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Odd tales in real estate

Odd tales in real estate


From time to time we write about some of the weird stuff going on in the real estate industry that catches our attention. There are various scams and other things that we think the public should be aware of. Here is some of them.

1) Signing as a guarantor in favor of the financier. In a recent case, the client signed a surety on behalf of the buyer/borrower before the date of issuance of a separate title deed for the apartment. The title was issued four years ago, but the buyer, despite various invitations to court, does not appear and does not respond to attempts to contact him.

The financier is now suing, so if successful, the financier will take the guarantee, and the buyer (borrower) can get off with impunity. We were told that the guarantor must take the “appropriate” steps to transfer the apartment, which means that he must take care of any taxes, any capital gains and so on that the borrower owes, and then sue them, a process of about seven years or about that in court battles.

2) The buyer bought an apartment in Limassol (a well-known furniture chain), signed a contract of sale using his name, and then asked the seller to change the contract with the same conditions, but changed its name by adding the letter A at the end. The buyer did not pay, and the seller sued. Five years later, the court decided that the original buyer was not the same as the second (company) with an additional letter A. Is this fraud?

3) In a development in the Larnaca Beach area, a group of buyers (10 out of 80) came up with all sorts of reasons why the General Expenses Administrator had to leave.Eventually, he did, and the same group took on the job, but failed to raise the overall costs, causing the project to wind down. Other buyers got together and decided to sue the new administrative committee for the loss of value of their property. This is a very interesting case and a lesson for those who think they can do better.

4) Once we were involved in a case about a project in Peyia, where the buyer demanded compensation for damage due to dampness. We went to get an expert opinion and a gardener who happened to be there told us that the buyer had turned on the water sprinklers on his wall. He lost, but it took four years to solve the problem.

5) A buyer of an apartment in the Ayios Theodoros area of ​​Paphos claimed that the agent had sold it to him for a price higher than its market value. He even brought the seller’s agent as a witness, who stated that the agreed sale price was the result of negotiations between the buyer and the seller, but in fact the deal was concluded “behind closed doors”. The buyer lost and now has a memo for the apartment, which means that he cannot sell / alienate the property if he does not compensate the agents for the loss of time, costs, etc.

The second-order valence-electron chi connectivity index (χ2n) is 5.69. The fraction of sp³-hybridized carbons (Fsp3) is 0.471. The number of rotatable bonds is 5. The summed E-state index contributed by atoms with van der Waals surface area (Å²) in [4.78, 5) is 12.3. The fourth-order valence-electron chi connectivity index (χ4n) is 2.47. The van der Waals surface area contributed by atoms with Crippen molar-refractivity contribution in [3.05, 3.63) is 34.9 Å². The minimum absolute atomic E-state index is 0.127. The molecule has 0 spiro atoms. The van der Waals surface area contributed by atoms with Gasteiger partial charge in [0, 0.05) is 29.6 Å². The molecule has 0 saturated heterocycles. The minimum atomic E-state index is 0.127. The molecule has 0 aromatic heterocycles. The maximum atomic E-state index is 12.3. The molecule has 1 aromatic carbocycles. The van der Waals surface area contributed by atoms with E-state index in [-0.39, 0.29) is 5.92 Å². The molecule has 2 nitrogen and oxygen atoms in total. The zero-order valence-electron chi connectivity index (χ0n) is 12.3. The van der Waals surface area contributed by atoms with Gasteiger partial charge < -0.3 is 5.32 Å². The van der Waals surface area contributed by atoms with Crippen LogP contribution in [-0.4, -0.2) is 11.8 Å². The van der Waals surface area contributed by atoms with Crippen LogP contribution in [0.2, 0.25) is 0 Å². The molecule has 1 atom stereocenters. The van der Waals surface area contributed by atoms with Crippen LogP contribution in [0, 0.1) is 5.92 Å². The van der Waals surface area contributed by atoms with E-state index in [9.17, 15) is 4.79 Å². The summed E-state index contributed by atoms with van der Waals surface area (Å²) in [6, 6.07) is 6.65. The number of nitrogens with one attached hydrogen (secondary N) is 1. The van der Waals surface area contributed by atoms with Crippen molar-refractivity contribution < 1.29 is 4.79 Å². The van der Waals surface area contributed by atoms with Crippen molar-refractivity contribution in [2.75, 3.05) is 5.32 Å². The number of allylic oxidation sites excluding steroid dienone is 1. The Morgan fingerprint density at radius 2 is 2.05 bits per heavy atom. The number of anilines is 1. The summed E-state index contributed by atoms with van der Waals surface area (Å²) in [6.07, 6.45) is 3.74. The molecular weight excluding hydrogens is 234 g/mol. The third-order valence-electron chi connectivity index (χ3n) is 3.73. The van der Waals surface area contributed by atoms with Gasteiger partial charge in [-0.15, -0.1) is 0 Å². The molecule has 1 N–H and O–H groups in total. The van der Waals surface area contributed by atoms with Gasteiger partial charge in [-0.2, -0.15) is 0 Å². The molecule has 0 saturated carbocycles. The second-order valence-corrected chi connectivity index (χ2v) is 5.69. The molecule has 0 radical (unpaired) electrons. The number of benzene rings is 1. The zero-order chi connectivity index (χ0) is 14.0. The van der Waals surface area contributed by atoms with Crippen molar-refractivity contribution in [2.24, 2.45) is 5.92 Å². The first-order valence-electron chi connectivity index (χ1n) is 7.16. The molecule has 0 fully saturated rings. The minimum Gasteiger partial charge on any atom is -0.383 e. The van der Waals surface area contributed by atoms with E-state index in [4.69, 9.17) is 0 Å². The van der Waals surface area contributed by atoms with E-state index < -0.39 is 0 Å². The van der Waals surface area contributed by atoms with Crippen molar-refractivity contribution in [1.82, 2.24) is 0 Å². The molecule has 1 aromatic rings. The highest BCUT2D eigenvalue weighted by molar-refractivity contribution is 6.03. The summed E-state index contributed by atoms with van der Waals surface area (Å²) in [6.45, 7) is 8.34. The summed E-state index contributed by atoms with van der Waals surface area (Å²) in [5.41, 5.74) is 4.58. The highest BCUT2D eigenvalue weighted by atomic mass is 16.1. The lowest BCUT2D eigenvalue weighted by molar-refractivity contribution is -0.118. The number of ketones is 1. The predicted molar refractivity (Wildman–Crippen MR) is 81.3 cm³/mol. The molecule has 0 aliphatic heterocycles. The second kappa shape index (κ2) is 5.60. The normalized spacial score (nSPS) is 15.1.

6) They handed over a three-room apartment, then it turned out that eight people live in it. Residents’ failure to pay common house expenses forced the administrative committee to disrupt the water supply, but since this is a public service, hot water is still available for them, and the rest of the tenants pay for it.The Administrative Committee has taken legal action against the owner who ignores the situation, costing thousands of dollars, in the hope that dues will be collected and tenants possibly evicted.

Municipalities’ illegal actions and lack of transparency are a problem not only for the changes we need, but also because they do not respond to public letters. We have repeatedly written about how the municipality of Paralimni leases state land on the beach. After five years of pressure, we were told that the municipality had no right to occupy or rent the property at all.

An earlier court case involved a seafront property in Neapolis, Limassol. The judge decided that because there was a strip of public land (20 feet wide) in front of the property, the property being valued was not considered beach land. The compensation received amounted to 250,000 euros. The owner appealed to the European Court of Justice, which awarded him €2 million in damages.

It’s time to create a common body made up of buyers, tenants, financiers and other stakeholders (including developers) that will act as a pressure group to improve the situation in the real estate sector with hope for a better future.

Antonis Loizou & Associates EPE – Real Estate Appraisers, Real Estate Agents and Real Estate Consultants

Source and photo:, Editor

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